Nathan Filer (@nathanfiler) is the author of The Shock of the Fall, winner of the Costa Book of the Year (2013), the Betty Trask Prize (2014), and Popular Fiction Book of the Year at the National Book Awards (2014). It has been translated into twenty-seven languages. He worked as a mental health nurse for many years and in 2014 was named as a Nursing Times’ Nursing Leader for “influencing the way the public thinks about mental illness”. He lectures in Creative Writing at Bath Spa University.
John McGowan is Clinical Psychologist. Following many years working in acute mental health wards in the NHS, he is now works on the Clinical Psychology Training scheme at the Salomons Centre for Applied Psychology in Kent. As well as conducting research into self-harm and suicide, he is currently editing a new British Psychological Society Report on Depression. He has written for The Guardian, the Health Service Journal and blogs regularly at Discursive of Tunbridge Wells. He will be speaking on 'Psychos, Cuckoo's Nests and Silver Linings: Madness in the Movies'.
Martin Knapp is Director of PSSRU and a Professor of Social Policy at LSE. He is also Director of the NIHR School for Social Care Research.
The Personal Social Services Research Unit (PSSRU) is one of the leading social care research groups, not just in the UK, but internationally. The LSE branch of PSSRU (@PSSRU_LSE) sits within LSE Health and Social Care (@LSEHSC) in the Department of Social Policy (@LSESocialPolicy).
This event formed part of the LSE Space for Thought Literary Festival 2015, which took place from Monday 23 - Saturday 28 February 2015, with the theme 'Foundations'.
STAR: using visual economic models to engage stakeholders to increase value in the NHS: LSE Works: LSE Health and Social Care public lecture
Date: Thursday 5 February 2015
Venue: Hong Kong Theatre, Clement House
Speakers: Dr Mara Airoldi, Professor Gwyn Bevan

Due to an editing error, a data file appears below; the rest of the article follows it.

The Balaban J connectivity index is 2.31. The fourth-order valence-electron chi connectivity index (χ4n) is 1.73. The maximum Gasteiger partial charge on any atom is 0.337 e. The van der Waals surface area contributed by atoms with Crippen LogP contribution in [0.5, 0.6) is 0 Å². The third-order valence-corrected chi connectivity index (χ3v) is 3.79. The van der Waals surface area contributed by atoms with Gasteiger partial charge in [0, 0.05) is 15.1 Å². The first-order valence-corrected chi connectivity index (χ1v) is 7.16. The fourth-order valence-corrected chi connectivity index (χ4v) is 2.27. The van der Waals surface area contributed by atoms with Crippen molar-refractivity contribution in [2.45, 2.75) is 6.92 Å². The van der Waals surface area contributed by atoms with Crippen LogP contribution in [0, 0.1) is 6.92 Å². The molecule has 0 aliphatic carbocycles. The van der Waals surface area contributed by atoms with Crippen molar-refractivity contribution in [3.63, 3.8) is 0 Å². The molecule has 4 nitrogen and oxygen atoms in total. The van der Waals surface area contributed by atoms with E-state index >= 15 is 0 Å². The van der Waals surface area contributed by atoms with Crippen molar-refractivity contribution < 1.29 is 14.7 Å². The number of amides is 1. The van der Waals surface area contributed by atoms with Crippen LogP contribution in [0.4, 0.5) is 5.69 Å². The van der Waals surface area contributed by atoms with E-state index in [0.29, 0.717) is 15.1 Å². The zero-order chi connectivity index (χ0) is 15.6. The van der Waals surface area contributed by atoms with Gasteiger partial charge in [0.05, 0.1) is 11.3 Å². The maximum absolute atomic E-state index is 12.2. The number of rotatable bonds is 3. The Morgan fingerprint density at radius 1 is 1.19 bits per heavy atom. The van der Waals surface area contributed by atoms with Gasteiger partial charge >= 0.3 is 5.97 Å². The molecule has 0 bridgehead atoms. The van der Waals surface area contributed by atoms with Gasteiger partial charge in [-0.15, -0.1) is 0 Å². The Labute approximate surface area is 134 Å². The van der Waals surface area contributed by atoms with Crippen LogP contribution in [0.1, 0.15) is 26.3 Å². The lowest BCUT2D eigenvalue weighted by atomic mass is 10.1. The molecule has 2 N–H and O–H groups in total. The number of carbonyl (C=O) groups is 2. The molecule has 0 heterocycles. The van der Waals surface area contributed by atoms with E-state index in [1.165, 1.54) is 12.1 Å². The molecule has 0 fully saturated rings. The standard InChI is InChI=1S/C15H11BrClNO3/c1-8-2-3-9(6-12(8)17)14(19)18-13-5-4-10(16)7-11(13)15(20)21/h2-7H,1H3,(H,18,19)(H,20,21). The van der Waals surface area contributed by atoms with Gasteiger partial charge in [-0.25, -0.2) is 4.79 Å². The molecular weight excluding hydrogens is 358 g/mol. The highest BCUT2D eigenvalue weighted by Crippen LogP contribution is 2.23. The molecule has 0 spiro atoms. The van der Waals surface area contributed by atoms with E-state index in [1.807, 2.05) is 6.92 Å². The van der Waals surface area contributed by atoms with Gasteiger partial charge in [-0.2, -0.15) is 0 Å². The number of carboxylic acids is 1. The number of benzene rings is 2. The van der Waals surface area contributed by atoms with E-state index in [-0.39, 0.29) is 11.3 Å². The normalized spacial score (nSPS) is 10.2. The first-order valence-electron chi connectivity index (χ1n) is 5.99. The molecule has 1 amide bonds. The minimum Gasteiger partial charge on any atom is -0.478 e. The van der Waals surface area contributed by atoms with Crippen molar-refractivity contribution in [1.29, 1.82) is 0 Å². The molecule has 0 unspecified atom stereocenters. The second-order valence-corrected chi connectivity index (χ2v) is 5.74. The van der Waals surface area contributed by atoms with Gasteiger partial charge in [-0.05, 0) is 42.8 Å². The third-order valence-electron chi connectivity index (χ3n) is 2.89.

Respondent: Siân Williams
Chair: Sir Muir Gray
Mara Airoldi (@MaraAiroldi) is a Departmental Lecturer in Economics and Public Policy a Researcher at the Blavatnik School of Government at Oxford University. Mara has contributed to the development of STAR, a socio-technical approach to resource allocation and applied this in working with healthcare organisations in England, Italy, Ontario and with the Global Fund to fight Aids, Tuberculosis and Malaria.
Gwyn Bevan is Professor of Policy Analysis at LSE. He has been a Director at the Commission for Health Improvement and is a member of England’s Advisory Committee on Resource Allocation to the Secretary of State for Health.
Siân Williams has programme-managed IMPRESS since 2007 and has had the opportunity to test implementation of its recommendations as part of the London Respiratory Team and more recently the London Respiratory Network. She has an NHS management background, a public health degree and also manages the International Primary Care Respiratory Group.
Muir Gray (@muirgray) is a consultant in public health in the Oxford University Hospitals NHS Trust and Director of Better Value Healthcare.
LSE Works is a series of public lectures, that will showcase some of the latest research by LSE's academic departments and research centres. In each session, LSE academics will present key research findings, demonstrating where appropriate the implications of their studies for public policy. A list of all the LSE Works lectures can be viewed at LSE Works.